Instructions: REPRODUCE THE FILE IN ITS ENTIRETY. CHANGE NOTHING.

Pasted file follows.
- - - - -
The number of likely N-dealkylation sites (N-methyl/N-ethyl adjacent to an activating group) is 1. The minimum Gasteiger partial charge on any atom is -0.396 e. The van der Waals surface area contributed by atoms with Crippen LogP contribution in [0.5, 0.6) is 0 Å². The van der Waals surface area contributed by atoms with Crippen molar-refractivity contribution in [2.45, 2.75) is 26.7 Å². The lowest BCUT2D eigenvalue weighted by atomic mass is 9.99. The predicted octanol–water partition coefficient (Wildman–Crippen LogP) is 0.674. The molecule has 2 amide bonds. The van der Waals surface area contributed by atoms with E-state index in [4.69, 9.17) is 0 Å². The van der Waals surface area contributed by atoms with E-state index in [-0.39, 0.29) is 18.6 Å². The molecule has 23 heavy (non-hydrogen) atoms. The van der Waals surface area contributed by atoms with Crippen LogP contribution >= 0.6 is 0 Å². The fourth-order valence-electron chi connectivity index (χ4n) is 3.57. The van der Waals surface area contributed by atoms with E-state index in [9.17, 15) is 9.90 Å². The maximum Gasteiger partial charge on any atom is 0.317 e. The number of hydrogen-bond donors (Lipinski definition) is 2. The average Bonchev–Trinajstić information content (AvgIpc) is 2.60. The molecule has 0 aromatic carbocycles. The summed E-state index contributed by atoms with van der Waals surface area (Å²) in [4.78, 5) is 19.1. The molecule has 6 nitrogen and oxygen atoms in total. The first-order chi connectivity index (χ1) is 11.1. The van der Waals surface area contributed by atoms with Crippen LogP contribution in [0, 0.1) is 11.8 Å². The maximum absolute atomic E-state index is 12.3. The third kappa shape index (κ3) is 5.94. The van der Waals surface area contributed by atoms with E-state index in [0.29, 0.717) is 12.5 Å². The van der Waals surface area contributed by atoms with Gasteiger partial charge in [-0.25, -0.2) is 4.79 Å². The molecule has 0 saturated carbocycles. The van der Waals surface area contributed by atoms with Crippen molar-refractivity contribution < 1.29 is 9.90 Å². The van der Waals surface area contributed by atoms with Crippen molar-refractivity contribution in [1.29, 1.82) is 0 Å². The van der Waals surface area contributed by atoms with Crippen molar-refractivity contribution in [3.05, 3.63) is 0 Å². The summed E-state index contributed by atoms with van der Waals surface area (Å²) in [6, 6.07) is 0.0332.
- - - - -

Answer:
The number of likely N-dealkylation sites (N-methyl/N-ethyl adjacent to an activating group) is 1. The minimum Gasteiger partial charge on any atom is -0.396 e. The van der Waals surface area contributed by atoms with Crippen LogP contribution in [0.5, 0.6) is 0 Å². The van der Waals surface area contributed by atoms with Crippen molar-refractivity contribution in [2.45, 2.75) is 26.7 Å². The lowest BCUT2D eigenvalue weighted by atomic mass is 9.99. The predicted octanol–water partition coefficient (Wildman–Crippen LogP) is 0.674. The molecule has 2 amide bonds. The van der Waals surface area contributed by atoms with E-state index in [4.69, 9.17) is 0 Å². The van der Waals surface area contributed by atoms with E-state index in [-0.39, 0.29) is 18.6 Å². The molecule has 23 heavy (non-hydrogen) atoms. The van der Waals surface area contributed by atoms with Crippen LogP contribution >= 0.6 is 0 Å². The fourth-order valence-electron chi connectivity index (χ4n) is 3.57. The van der Waals surface area contributed by atoms with E-state index in [9.17, 15) is 9.90 Å². The maximum Gasteiger partial charge on any atom is 0.317 e. The number of hydrogen-bond donors (Lipinski definition) is 2. The average Bonchev–Trinajstić information content (AvgIpc) is 2.60. The molecule has 0 aromatic carbocycles. The summed E-state index contributed by atoms with van der Waals surface area (Å²) in [4.78, 5) is 19.1. The molecule has 6 nitrogen and oxygen atoms in total. The first-order chi connectivity index (χ1) is 11.1. The van der Waals surface area contributed by atoms with Crippen LogP contribution in [0, 0.1) is 11.8 Å². The maximum absolute atomic E-state index is 12.3. The third kappa shape index (κ3) is 5.94. The van der Waals surface area contributed by atoms with E-state index in [0.29, 0.717) is 12.5 Å². The van der Waals surface area contributed by atoms with Gasteiger partial charge in [-0.25, -0.2) is 4.79 Å². The molecule has 0 saturated carbocycles. The van der Waals surface area contributed by atoms with Crippen molar-refractivity contribution < 1.29 is 9.90 Å². The van der Waals surface area contributed by atoms with Crippen molar-refractivity contribution in [1.29, 1.82) is 0 Å². The van der Waals surface area contributed by atoms with Crippen molar-refractivity contribution in [3.05, 3.63) is 0 Å². The summed E-state index contributed by atoms with van der Waals surface area (Å²) in [6, 6.07) is 0.0332.